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MedKoo product information:
MedKoo Code#: 100850
Tabloid; Tabloid brand thioguanine;
Tioguanine. Foreign brand names: Lanvis;
Tioguanin. Abbreviations: 6-TG; TG. Code names: BW
5071; Wellcome U3B; WR-1141; X 27. Chemical structure
names: * 2-Amino 6MP; *
2-Amino-6-mercaptopurine; * 2-Amino-6-purinethiol; *
2-Aminopurin-6-thiol; * 2-Aminopurine-6(1H)-thione;
* 2-Aminopurine-6-thiol; * 6 Mercaptoguanine;
* 6 Thioguanine; * 6H-Purine-6-thione, 2-amino-1,7-dihydro-
(9CI); * 6-Mercapto-2-aminopurine; *
6-mercaptoguanine; * 6-thioguanine.
Chemical Formula: C5H5N5S
Exact Mass: 167.02657
Molecular Weight: 167.19
m/z: 167.02657 (100.0%), 168.02992 (5.4%),
169.02236 (4.5%), 168.02360 (1.8%)
Elemental Analysis: C, 35.92; H, 3.01; N,
41.89; S, 19.18
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Information about this agent
Thioguanine is a synthetic
guanosine analogue antimetabolite. Phosphorylated by
hypoxanthine-guanine phosphoribosyltransferase, thioguanine
incorporates into DNA and RNA, resulting in inhibition of DNA and
RNA syntheses and cell death. This agent also inhibits
glutamine-5-phosphoribosylpyrophosphate amidotransferase, thereby
inhibiting purine synthesis. Check for
active clinical trials or
closed clinical trials using this agent. (NCI
Thesaurus).Its principal use is in acute leukaemias and chronic
myeloid leukaemia. It has been investigated for use in treatment of
Mechanism of Action
After incorporation into DNA, the thiocarbonyl of thioguanine has a
tendency to be methylated. This produces a base similar to
6-O-methylguanine. During a second round of replication, the
mismatch repair system will recognize the mismatch between the
methylated base and cytosine. The attempt to repair such a mismatch
is abortive since no nucleotides can be properly matched with the
methylated base. This leads to persistent 100-200 base single strand
breaks. Such a genotoxic stress will trigger cell cycle arrest and
cell death. In this regard, thioguanine and mercaptopurine, although
categorized as antimetabolites, exert their functions more like a
genotoxic methylating agents, such as temozolomide, which methylates
DNA and generate 6-O-methylguanine and cytosine mismatch. The
ability of thioguanine and mercaptopurine to trigger genotoxic
stress is also exemplified by their treatment-related acute myeloid
leukemia (AML), which is uncommon for antimetabolites, but common
for alkylating agents and topoisomerase inhibitors. (source:
TABLOID brand Thioguanine was synthesized and developed by
Hitchings, Elion, and associates at the Wellcome Research
Laboratories. It is one of a large series of purine analogues which
interfere with nucleic acid biosynthesis, and has been found active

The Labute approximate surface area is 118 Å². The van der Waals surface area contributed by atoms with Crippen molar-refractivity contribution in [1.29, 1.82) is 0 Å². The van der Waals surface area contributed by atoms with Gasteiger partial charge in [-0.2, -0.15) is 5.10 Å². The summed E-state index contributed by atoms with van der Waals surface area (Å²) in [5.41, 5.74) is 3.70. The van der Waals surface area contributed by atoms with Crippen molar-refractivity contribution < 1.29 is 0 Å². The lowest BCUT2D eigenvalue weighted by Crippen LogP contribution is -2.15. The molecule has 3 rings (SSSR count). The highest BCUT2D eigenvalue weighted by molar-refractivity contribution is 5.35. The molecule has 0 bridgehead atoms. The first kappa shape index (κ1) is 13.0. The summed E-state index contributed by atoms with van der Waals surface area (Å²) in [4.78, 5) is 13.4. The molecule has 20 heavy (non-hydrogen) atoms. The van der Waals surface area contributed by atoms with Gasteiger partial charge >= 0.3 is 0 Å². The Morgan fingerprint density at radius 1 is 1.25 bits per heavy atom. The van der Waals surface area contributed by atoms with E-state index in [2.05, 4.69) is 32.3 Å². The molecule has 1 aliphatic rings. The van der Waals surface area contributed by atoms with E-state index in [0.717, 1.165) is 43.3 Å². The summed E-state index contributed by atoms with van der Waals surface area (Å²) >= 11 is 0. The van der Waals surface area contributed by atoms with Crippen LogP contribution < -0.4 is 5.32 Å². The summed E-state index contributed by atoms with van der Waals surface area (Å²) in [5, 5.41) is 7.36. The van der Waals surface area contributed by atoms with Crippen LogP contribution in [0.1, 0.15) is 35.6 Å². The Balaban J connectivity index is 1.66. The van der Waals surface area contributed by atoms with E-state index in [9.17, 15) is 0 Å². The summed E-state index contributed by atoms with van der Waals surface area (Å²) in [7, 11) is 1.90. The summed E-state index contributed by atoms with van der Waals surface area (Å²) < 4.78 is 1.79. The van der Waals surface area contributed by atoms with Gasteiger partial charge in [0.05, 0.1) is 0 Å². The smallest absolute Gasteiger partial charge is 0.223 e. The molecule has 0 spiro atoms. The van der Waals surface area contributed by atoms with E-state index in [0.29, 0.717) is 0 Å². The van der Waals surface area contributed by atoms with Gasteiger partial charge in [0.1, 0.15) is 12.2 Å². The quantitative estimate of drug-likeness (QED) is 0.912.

against selected human neoplastic diseases. Thioguanine, known
chemically as 2-amino-1,7-dihydro-6H-purine-6-thione, is an analogue
of the nucleic acid constituent guanine, and is closely related
structurally and functionally to PURINETHOL® (mercaptopurine).
TABLOID brand Thioguanine is available in tablets for oral
administration. Each scored tablet contains 40 mg thioguanine and
the inactive ingredients gum acacia, lactose, magnesium stearate,
potato starch, and stearic acid.
Clinical studies have shown that the absorption of an
oral dose of thioguanine in humans is incomplete and variable, averaging
approximately 30% of the administered dose (range: 14% to 46%).
Following oral administration of 35S-6-thioguanine, total plasma
radioactivity reached a maximum at 8 hours and declined slowly
thereafter. Parent drug represented only a very small fraction of the
total plasma radioactivity at any time, being virtually undetectable
throughout the period of measurements. The oral administration of
radiolabeled thioguanine revealed only trace quantities of parent drug
in the urine. However, a methylated metabolite,
2-amino-6-methylthiopurine (MTG), appeared very early, rose to a maximum
6 to 8 hours after drug administration, and was still being excreted
after 12 to 22 hours. Radiolabeled sulfate appeared somewhat later than
MTG but was the principal metabolite after 8 hours. Thiouric acid and
some unidentified products were found in the urine in small amounts.
Intravenous administration of 35S-6-thioguanine disclosed a median
plasma half-disappearance time of 80 minutes (range: 25 to 240 minutes)
when the compound was given in single doses of 65 to 300 mg/m2. Although
initial plasma levels of thioguanine did correlate with the dose level,
there was no correlation between the plasma half-disappearance time and
Thioguanine is incorporated into the DNA and the RNA of human bone
marrow cells. Studies with intravenous 35S-6-thioguanine have shown that
the amount of thioguanine incorporated into nucleic acids is more than